EVENTS | VIEW CALENDAR
Guest Commentary: Developing new treatments for antibiotic-resistant bacteria
Seventy percent of all infections in the United States are now drug resistant, turning the speedy increase of drug-resistant bacteria into a very critical medical issue. However, in spite of the seriousness of this burgeoning disaster, a significant number of pharmaceutical giants have forsaken the creation of anti-infectives in favor of more financially promising treatments. As a result, the number of novel anti-infectives passing through clinical trials remains tiny.
There is strong demand for new anti-infectives, but major factors are slowing down their commercialization. There are, however, a variety of promising initiatives, including advances involving non- antibiotic anti-infectives and host defense proteins.
Urgent need for fresh treatments
According to the Centers for Disease Control and Prevention (CDC), in the United States alone, almost two million patients contract an infection in the hospital annually, and almost 100,000 of them die each year as a result of drug-resistant infections—making this the sixth leading cause of death in the country. This number is up from 13,000 such patient deaths in 1992.
And the crisis is worldwide. In a 2009 survey, 50 percent of 14,114 patients in 1,265 intensive-care units in 75 nations were infected, and these infected patients faced double the chance of death in the hospital compared to patients who had not contracted infections.
Possibly most unnerving is the damage being wrought by so-called "superbugs" such as Methicillin-resistant Staphylococcus aureus (MRSA) and the New Delhi Metallo-beta-lactamase 1 (NDM-1). S. aureus is a type of bacteria that colonizes the skin and nostrils of as much as 30 percent of the U.S. population. A frequent cause of mild infections, it can become virulent when it enters the body. MRSA exhibits resistance against any beta-lactam antibiotic (a group including penicillins, carbapenems, monobactams and cephalosporins) in addition to macrolides, streptogramins and lincosamides. On top of this, MRSA exhibits emerging resistance to tetracycline, quinolones and sulfa drugs. MRSA is currently responsible for 19,000 fatalities, 369,000 hospitalizations and seven million doctor/emergency room visits every year. It results in extended lengths of stay in hospitals and billions of dollars in extra healthcare expenses.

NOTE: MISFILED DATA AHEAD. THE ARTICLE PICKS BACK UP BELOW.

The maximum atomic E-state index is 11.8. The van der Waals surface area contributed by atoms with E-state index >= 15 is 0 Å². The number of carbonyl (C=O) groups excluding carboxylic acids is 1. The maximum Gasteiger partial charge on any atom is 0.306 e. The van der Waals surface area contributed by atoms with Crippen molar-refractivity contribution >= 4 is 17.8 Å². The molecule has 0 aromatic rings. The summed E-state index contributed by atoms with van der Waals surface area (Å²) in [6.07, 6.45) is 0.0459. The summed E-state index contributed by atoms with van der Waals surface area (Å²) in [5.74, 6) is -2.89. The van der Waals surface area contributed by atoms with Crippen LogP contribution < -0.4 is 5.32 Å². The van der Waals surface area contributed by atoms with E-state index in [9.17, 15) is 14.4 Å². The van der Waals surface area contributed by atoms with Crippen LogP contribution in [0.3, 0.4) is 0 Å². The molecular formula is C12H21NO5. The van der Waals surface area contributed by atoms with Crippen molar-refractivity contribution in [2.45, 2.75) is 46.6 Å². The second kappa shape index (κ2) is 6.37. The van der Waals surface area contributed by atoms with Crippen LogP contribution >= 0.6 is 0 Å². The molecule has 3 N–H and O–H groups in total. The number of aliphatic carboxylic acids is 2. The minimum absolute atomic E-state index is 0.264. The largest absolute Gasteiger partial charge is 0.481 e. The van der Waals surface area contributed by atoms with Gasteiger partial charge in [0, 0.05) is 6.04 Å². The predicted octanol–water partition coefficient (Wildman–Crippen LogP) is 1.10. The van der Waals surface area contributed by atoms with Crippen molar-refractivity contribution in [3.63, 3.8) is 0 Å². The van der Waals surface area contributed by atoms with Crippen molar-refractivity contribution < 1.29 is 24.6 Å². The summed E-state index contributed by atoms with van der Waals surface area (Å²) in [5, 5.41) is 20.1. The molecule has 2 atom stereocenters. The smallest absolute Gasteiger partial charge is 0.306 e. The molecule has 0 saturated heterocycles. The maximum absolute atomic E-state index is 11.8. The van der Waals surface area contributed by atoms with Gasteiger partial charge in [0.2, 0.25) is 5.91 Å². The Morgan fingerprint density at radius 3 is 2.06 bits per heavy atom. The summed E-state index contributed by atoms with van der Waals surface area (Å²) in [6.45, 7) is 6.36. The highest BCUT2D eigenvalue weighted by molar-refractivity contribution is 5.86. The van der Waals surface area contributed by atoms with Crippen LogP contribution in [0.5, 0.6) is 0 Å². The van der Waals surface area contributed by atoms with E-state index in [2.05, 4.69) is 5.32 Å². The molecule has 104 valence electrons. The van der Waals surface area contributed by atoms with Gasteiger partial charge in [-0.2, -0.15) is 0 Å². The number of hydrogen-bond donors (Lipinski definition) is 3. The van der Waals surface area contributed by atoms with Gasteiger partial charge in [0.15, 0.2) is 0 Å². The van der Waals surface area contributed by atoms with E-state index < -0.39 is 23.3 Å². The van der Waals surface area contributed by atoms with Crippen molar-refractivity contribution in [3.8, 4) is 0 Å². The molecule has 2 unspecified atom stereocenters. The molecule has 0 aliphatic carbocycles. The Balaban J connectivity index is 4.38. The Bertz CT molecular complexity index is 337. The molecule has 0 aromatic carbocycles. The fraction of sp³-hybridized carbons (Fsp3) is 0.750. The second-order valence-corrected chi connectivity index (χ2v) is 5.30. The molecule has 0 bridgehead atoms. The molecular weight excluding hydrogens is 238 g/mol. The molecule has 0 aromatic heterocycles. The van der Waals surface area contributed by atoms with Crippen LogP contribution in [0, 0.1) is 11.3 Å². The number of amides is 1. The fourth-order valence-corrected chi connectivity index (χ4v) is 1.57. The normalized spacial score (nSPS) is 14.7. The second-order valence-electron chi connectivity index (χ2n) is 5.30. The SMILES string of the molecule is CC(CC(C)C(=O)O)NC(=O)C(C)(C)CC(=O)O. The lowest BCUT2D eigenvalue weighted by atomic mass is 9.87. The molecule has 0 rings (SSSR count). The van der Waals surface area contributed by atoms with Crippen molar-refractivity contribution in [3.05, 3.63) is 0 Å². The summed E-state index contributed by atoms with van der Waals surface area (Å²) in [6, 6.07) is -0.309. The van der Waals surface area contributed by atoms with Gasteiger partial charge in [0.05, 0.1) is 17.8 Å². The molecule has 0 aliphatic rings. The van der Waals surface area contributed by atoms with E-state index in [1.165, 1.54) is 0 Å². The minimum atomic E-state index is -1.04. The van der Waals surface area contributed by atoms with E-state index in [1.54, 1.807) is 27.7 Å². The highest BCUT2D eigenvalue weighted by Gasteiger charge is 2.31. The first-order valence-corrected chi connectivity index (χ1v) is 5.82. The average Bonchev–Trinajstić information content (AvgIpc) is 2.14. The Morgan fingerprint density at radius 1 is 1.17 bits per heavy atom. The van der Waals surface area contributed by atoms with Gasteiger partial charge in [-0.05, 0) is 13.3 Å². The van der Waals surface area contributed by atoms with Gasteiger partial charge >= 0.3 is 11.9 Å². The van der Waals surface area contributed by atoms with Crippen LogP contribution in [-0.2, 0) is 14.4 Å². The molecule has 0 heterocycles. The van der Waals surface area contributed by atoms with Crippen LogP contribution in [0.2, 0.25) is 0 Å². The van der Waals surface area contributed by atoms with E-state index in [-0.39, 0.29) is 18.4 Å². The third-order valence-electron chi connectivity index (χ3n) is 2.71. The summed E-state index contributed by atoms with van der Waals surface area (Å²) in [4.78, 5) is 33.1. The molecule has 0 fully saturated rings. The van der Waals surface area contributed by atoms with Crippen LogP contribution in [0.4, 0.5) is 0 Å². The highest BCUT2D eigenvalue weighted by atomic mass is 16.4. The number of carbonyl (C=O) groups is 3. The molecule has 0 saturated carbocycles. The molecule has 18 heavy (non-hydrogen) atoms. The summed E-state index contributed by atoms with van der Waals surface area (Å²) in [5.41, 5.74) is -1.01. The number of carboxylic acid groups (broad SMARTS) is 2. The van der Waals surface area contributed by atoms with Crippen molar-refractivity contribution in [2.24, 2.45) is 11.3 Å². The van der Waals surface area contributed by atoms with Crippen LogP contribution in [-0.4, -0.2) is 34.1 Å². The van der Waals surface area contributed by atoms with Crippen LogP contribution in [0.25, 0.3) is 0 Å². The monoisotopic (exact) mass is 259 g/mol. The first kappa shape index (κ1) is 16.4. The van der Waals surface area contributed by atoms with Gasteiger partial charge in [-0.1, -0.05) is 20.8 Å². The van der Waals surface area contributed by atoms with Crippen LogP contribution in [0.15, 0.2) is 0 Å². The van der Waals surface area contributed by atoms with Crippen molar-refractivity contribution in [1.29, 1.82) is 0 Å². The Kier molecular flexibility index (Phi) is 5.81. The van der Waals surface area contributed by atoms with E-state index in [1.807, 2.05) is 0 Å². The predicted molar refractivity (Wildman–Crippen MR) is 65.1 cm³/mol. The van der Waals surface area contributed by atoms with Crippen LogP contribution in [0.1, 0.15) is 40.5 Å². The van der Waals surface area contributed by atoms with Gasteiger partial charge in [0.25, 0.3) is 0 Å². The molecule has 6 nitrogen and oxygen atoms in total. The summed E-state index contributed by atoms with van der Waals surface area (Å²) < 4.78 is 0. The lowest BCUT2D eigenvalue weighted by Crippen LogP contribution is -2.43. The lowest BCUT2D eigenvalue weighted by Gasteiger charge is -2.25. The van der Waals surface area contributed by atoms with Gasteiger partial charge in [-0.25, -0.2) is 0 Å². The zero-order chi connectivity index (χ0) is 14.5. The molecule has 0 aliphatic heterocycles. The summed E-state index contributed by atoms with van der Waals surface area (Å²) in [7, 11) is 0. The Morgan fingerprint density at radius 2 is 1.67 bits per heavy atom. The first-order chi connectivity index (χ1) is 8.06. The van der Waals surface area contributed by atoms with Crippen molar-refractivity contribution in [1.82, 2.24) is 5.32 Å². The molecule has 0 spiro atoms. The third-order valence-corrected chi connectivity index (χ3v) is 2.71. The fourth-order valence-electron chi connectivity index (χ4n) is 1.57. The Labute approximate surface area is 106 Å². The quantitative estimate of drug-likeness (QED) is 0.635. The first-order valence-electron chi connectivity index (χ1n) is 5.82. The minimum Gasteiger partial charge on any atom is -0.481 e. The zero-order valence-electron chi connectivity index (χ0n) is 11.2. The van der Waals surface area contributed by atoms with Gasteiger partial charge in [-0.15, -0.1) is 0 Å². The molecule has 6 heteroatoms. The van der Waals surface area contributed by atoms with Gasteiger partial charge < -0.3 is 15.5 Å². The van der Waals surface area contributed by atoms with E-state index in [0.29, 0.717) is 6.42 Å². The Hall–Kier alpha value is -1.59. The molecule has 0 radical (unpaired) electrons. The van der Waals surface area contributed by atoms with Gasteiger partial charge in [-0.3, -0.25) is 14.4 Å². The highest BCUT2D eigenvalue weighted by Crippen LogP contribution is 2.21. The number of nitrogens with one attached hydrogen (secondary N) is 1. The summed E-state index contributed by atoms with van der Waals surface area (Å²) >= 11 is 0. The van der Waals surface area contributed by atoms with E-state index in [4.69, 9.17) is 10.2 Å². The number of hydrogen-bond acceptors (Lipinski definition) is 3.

Meanwhile, NDM-1 is an enzyme that makes bacteria resistant to a wide range of beta-lactam antibiotics. These include the antibiotics of the carbapenem family, which are a mainstay for the treatment of antibiotic-resistant bacterial infections. The gene for NDM-1 is one member of a large family of genes that encodes beta-lactamase enzymes known as carbapenemases. NDM-1 was originally found in a Klebsiella pneumoniae isolate from a Swedish patient of Indian origin in 2008. It was subsequently found in bacteria in India, Pakistan, the United Kingdom, the United States, Canada, Japan and Brazil. The most common bacteria that make this enzyme are Gram-negative bacteria such as Escherichia coli and K. pneumoniae. However, the gene for NDM-1 can travel from one strain of bacteria to another via horizontal gene transfer.
What factors are to blame for hindering the commercialization of novel anti-infectives? A novel agent more powerful than any of those now on the market would probably be held in reserve for only the most stubborn infections, lowering its commercial potential; and virtually all anti-infectives are being constrained in use—particularly in agriculture—for the purpose of slowing the creation of more drug-resistant types of infectious pathogens. On top of this is the problem that anti-infectives usually are given as an acute-care regimen for a week or a few months, rather than to treat a chronic condition, and the commercial potential of any anti-infective starts to look bleak.
Additionally complicating the situation is the following problem, which is exclusive to the anti-infectives sector: Antibiotics and other antimicrobials are the sole drugs that lose their efficacy with time—especially with widespread or inappropriate use—and therefore must be replaced. These factors exacerbate the research and development burden for committed drug developers and drastically limit the long- term market potential of any particular anti-infective agent.
In light of these obstacles, in addition to the technical complexity of creating novel antibiotics and the imposing timescales involved, a number of companies are assessing alternative approaches. A variety of rationales lie behind the search for variant strategies.
For example, it is increasingly being recognized that creating new antibiotics in existing classes of compounds that are exhibiting drug resistance may not help. This is due to the fact that bugs have evolved a resistance to a member of a particular class of drug—e.g., the fluoroquinolone class of antibiotics, such as Cipro—and can apply the same resistance mechanism to the remainder of the class. And as we have noted earlier for NDM-1, resistance mechanisms can also be transferred to other bacteria, making the resistance problem a larger issue.